The game’s decorated box holds a folding chromolithographic board with 108 numbered squares; six hand painted die-cast figures; 32 white and coloured playing tokens in a bag; a shaped paper-mâché tray; a bone dice; and printed instructions. According to the online Game of the Goose database ( this is the same game published by Simonin-Cuny and similar game reset with different title (Jeu des Alpinistes. Nouveau Jeu très Amusant) also published by Simonin-Cuny.

The firm of Mauclair-Dacier, located on 5 rue Haudriette in Paris (with a factory on 148 avenue Daumesnil), specialized in manufacturing and selling toys and games. It was active from the 1880s until it was acquired by the firm of Les Jeux Réunis in 1904. Visit the Mauclair-Dacier game factory:




Illustrations from Henriette de Beaumont d’Angeville (1794-1871), My ascent of Mont Blanc; with a preface by Dervla Murphy ; translated from the French by Jennifer Barnes (London: HarperCollins, 1991). ReCAP, GV199.92.A54 A3 1991.

The Mountaineers game, exclusively designed around male climbers, reminds us of Henriette d’Angeville (1794–1871), “reported to have been the first woman to climb Mont Blanc, the highest mountain in the French Alps. True, Marie Paradis, a local peasant, driven by the lure of financial gain and encouraged by fellow adventurers, had gone to the top in 1808. But unlike her, d’Angeville made the decision to attempt the feat without the encouragement of others, preparing and paying for the trip herself. Her success earned her recognition as the first climber of the “weaker sex” to reach the summit of Mont Blanc. Surprisingly, the feat received little commentary, except in books on the history of mountaineering where a few scattered passages mentioned her – sometimes in disparaging terms.”–Women in Trousers: Henriette d’Angeville, a French Pioneer? By Pascale Gorguet Ballesteros. 04 Nov 2016

Less distinguished but equally ambitious was Helen Henderson Chain, wife of James A. Chain. Both were artists and avid climbers as seen in the photographs of their 1888 trip to Germany, Switzerland, and Italy.

Helen Henderson Chain and James A. Chain, The Chain Gang Abroad: Around Europe with a Camera [photography album], 1888. Some photography by Helen Henderson Chain ( 1848-1892). Graphic Arts Collection (GAX) Oversize 2008-0001E


Typographic necrology

Necrology Series (2017) by Ken Lum in “New Grit” at the Philadelphia Museum of Art, 2021.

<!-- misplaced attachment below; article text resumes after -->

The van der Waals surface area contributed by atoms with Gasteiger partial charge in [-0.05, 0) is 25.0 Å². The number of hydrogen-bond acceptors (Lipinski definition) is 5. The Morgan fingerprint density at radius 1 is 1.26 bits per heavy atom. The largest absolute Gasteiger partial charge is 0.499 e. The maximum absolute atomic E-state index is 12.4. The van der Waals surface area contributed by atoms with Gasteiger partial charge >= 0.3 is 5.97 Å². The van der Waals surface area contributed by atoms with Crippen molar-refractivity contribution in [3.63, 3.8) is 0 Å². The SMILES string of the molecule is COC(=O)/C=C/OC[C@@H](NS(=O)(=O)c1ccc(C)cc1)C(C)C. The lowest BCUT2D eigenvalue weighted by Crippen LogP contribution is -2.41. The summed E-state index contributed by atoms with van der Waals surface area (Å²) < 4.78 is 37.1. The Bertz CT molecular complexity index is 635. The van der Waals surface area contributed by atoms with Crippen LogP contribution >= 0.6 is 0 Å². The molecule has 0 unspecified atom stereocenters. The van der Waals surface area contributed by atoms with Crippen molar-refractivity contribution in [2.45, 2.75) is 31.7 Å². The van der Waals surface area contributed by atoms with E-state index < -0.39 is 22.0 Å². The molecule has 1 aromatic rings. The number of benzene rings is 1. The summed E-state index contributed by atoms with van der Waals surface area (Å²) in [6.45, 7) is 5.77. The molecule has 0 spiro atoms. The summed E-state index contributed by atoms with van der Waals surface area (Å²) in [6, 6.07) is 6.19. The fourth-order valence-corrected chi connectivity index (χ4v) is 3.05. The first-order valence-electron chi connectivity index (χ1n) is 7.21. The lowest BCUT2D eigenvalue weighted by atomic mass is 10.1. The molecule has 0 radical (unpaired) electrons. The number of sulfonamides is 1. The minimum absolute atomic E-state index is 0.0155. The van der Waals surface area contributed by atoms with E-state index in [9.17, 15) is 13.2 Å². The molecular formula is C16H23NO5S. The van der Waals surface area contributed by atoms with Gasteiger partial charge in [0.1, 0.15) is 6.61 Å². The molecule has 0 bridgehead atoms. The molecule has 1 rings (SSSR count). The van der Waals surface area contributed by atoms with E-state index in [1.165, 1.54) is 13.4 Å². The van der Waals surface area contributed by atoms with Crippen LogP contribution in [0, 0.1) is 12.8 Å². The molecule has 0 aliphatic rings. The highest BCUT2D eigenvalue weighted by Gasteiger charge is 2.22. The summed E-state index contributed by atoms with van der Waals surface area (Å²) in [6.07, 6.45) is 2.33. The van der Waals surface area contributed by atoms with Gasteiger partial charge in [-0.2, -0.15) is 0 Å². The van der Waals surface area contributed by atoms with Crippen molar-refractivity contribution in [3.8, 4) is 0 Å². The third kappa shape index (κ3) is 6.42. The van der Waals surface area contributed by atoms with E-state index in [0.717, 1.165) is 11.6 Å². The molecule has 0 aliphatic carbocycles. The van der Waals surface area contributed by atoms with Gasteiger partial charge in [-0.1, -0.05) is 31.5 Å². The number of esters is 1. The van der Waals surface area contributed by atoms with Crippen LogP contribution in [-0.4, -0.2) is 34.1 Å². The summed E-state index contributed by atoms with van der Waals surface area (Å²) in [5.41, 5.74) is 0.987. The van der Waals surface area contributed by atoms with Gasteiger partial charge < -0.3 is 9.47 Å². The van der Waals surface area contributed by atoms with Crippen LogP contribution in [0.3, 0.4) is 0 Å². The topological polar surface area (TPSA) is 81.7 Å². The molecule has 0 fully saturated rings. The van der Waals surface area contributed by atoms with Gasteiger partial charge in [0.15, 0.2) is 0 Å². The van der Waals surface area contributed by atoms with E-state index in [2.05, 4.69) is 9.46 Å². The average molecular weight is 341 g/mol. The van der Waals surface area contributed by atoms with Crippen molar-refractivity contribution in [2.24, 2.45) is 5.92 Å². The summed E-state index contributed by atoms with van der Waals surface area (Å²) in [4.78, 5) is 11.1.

Friday evening on April 14, 1865, at Ford’s Theatre in Washington D.C. President Abraham Lincoln was shot by John Wilkes Booth. He was carried to a boarding house across the street and died the next morning. News reached the Philadelphia Inquirer offices after midnight on April 15, when they printed a preliminary account of Lincoln’s death.

(c) Ken Lum

Ken Lum on the steps of Weightman Hall at the University of Pennsylvania, September 2015. Photo: Stephanie Noritz.

Writing for Border Crossings Magazine, Lum comments:

In 2015, on the sesquicentennial of Abraham Lincoln’s death, the Philadelphia Inquirer reprinted its front page as it had appeared on April 15, 1865, a day after the American president’s assassination. I was struck by the appearance of the page, how differently it looked from today, with what seemed like illogical spacing, kerning, eclectic use of fonts, all encapsulated in a highly florid language. Running down the entirety of the left-hand column was a series of what appeared as mini-headlines, each announcing a significant moment in Lincoln’s life, from birth to death . . .

My series titled “Necrology” was impelled by the idea of text as an image machine . . . . In fact, the Lincoln page taught me that pictorialism begins with the unit of the alphabetic letter itself, well before its amalgamation into text. . . . Each work tells of a possible life lived . . . Each of the lives depicted in this series is neither fact nor fiction; they are amalgamations from various collected obituaries as well as personal recollections of dead relatives and friends.

[The] works chronicle lives of people such as an African-American woman of faith who led a decent lower-middle-class life as a keypunch operator; or a mysterious tattooed lady found dead and identified only by chance through Facebook; or Yasir Khorshed, who fought on behalf of garment workers’ rights only to die at an early age of benzene poisoning, at one time a not uncommon cause of death for garment workers.–

“New Grit: Art & Philly Now” through August 22, 2021.